I just got my contributor's copies today to BenBella's Star Wars on Trial, the latest in their "Smart Pop" series, and it's given me an excuse to address something that's been worrying at me for a bit.
I'm quite fond of BenBella's Smart Pop books, and quite honored to have been asked to contribute to four of them, their The Man From Krypton, Star Wars on Trial, the forthcoming So Say We All (about Battlestar Galactica), and an upcoming Spider-Man title. I enjoy writing these essays, and I hope to write many more. I also think that Star Wars on Trial is a very good book, possibly one of the most fun books they've put together so far.
So why the worry? The nature of the book is that writers are split into "witnesses" for the defense or the prosecution, themselves represented by Matthew Stover and David Brin. The book is divided into eight sections, looking at the politics of Star Wars, its portrayal of women, its lack of real science, its impact on the field, etc... The back and forth effectively encapsulates the heated emotion all Star Wars debates stir up and has all the juicy fun of a good flame war.
Now, I've got a lot to say about Star Wars, pro and con, a lot of which can be summed up with a not-uncommon deep affection for the original trilogy and an utter disgust with the new one (though I'm less thrilled with Return and quite enjoyed Revenge). And I've got a lot of real problems with some of Lucas' choices in the latter films - something I share with, oh, most of the English speakng world. But the topic I drew was the media tie-in and whether it was good or bad for the genre.
Probably because my head was up my butt and I wasn't paying attention, I didn't quite grok the us vs. them nature of the book and what I set out to write was a much more balanced look at the issue, an attempt to ask the question "are media tie-ins harmful?," rather than answer it outright. To that end, I included quotes from a number of different writers in the field. Realizing into the process that I was supposed to be more emphaticly one-sided in my opinion, my essay was steered towards a more forceful attack on the media tie-in (and even paired back eventually from what you see in print). Now, when I say "steered" I am not saying editorial involvement from above altered my words. I altered them to give BenBella more of what they were looking for and what I had agreed to do. But the result is that I feel I have taken (or will seem to have taken) a strong Lou vs. Media stance that is not entirely how I feel.
Lest you think I'm backtracking, I am not wild about media tie-ins. I don't believe they draw readers into the rest of the field, nor appreciably affect the number of readers a writer gets for his non-media tie-in work. My own sense from working in media as a journalist is that readers of media tie-in works are there for the media, not the writer. There are superstars of the tie-in (R.A. Salvatore for Forgotten Realms of course), but these are different readerships and I don't think if all the Star Wars books disappeared tomorrow that those readers would rush out and pour their dollars into purchases of Accelerando or Starship:Mutiny. And maybe this doesn't matter.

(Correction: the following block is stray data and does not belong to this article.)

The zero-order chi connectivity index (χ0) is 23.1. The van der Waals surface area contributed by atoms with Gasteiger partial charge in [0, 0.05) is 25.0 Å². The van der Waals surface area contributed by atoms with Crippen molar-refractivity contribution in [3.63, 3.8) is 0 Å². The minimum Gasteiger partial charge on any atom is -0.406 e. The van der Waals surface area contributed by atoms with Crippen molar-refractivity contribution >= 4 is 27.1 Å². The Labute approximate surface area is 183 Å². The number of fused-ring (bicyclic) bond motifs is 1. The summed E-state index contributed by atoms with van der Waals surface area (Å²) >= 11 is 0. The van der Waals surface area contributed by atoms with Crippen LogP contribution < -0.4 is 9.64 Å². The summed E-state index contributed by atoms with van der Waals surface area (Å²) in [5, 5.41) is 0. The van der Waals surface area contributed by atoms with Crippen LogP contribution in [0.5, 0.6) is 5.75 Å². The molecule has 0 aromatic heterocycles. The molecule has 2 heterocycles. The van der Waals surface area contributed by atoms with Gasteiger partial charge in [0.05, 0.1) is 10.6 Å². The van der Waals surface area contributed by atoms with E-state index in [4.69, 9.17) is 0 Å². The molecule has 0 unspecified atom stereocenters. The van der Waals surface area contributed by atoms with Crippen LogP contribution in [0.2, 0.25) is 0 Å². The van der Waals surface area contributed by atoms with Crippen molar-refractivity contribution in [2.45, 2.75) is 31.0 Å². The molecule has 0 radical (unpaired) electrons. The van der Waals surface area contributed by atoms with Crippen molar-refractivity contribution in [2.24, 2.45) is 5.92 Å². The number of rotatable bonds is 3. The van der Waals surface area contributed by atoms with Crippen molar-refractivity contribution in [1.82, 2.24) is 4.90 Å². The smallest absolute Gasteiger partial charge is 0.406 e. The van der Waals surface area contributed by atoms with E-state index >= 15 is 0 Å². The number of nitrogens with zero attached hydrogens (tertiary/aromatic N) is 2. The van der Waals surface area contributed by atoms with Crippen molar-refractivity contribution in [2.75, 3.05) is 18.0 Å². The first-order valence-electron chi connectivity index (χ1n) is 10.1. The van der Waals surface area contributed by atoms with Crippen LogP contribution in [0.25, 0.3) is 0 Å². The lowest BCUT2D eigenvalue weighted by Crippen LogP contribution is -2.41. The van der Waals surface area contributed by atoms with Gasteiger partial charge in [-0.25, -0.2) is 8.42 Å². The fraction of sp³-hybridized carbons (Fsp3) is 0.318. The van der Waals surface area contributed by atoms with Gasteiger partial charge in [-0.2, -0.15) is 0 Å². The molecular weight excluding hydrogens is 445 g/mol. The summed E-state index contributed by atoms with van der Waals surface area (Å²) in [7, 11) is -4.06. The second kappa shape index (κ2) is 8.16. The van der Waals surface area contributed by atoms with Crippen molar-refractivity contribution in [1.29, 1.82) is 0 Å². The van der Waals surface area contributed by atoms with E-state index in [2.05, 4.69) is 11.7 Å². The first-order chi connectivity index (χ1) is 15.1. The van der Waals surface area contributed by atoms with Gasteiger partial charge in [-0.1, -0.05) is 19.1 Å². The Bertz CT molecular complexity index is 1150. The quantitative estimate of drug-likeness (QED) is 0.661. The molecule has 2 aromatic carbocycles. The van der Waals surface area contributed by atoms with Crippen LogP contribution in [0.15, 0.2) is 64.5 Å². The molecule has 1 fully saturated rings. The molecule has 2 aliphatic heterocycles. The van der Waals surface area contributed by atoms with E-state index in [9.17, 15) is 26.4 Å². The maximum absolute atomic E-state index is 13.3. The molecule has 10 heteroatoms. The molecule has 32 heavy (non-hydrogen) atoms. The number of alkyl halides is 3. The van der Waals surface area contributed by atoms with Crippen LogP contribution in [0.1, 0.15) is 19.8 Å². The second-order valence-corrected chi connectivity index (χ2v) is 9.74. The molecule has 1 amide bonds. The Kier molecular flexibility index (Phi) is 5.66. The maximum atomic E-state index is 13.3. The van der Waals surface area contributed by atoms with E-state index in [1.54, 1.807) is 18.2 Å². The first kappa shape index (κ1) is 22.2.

I've bought the occassional Doctor Who book in the past, don't fault my friend Sean Williams for his successful Star Wars trilogy, and am happy for Chris Roberson's upcoming X-Men novel (the cover of which, by John Picacio, will undoubtably blow us all away). I don't fault anyone for writing or reading a media tie-in. Sure, I wish we lived in a world where the cinema of science fiction more closely resembled its literature and where popularity followed quality more closely than it does. Yes, I am aware that there are books of quality written as media tie-ins, and, ironically, I suspect that a lot of Star Wars novels are better than Star Wars itself.
And I think that railing against Star Wars is raging into a wind.
But a few months ago, I gave a young man who only reads Forgotten Realms novels a copy of Sean Williams' fantasy, The Crooked Letter. The next time I saw him, he said he finished the book in a rush, that he couldn't put it down, and that it was "the smartest fantasy he ever read." He said that he "didn't know that fantasy could be this good," and that he was telling all his friends about it and was anxious for the next book in the series.
As I try to say in my essay, I don't object that the media tie-in exists, but that it is so often conflated in the minds of the general public with the rest of the science fiction and fantasy genre. I do not fault you if you read them or write them, and perhaps you write them well, but for my part, it is the rest of the genre that I will strive to proselytize and uphold. Star Wars, after all, doesn't need my help, but there is a lot of smart pop out there which does.